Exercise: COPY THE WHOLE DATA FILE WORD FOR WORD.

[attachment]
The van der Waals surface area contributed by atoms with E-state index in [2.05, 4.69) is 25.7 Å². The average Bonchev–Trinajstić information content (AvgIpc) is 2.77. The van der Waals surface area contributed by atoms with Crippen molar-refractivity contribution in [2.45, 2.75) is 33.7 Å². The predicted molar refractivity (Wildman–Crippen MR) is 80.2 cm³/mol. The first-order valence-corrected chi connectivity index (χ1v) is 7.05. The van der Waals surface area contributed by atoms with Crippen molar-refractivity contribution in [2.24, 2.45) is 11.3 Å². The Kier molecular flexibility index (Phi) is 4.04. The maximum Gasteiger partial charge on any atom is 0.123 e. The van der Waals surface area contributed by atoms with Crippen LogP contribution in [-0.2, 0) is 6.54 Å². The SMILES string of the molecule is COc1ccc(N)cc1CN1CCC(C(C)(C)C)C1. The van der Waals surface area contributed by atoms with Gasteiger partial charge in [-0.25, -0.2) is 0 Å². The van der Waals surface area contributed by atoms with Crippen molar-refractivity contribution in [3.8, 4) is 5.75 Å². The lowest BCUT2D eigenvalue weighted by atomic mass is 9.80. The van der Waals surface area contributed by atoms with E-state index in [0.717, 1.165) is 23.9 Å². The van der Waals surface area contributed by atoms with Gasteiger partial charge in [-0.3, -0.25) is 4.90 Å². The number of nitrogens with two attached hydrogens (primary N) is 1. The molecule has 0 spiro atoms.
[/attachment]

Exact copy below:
The van der Waals surface area contributed by atoms with E-state index in [2.05, 4.69) is 25.7 Å². The average Bonchev–Trinajstić information content (AvgIpc) is 2.77. The van der Waals surface area contributed by atoms with Crippen molar-refractivity contribution in [2.45, 2.75) is 33.7 Å². The predicted molar refractivity (Wildman–Crippen MR) is 80.2 cm³/mol. The first-order valence-corrected chi connectivity index (χ1v) is 7.05. The van der Waals surface area contributed by atoms with Crippen molar-refractivity contribution in [2.24, 2.45) is 11.3 Å². The Kier molecular flexibility index (Phi) is 4.04. The maximum Gasteiger partial charge on any atom is 0.123 e. The van der Waals surface area contributed by atoms with Crippen LogP contribution in [-0.2, 0) is 6.54 Å². The SMILES string of the molecule is COc1ccc(N)cc1CN1CCC(C(C)(C)C)C1. The van der Waals surface area contributed by atoms with Gasteiger partial charge in [-0.25, -0.2) is 0 Å². The van der Waals surface area contributed by atoms with Crippen molar-refractivity contribution in [3.8, 4) is 5.75 Å². The lowest BCUT2D eigenvalue weighted by atomic mass is 9.80. The van der Waals surface area contributed by atoms with E-state index in [0.717, 1.165) is 23.9 Å². The van der Waals surface area contributed by atoms with Gasteiger partial charge in [-0.3, -0.25) is 4.90 Å². The number of nitrogens with two attached hydrogens (primary N) is 1. The molecule has 0 spiro atoms.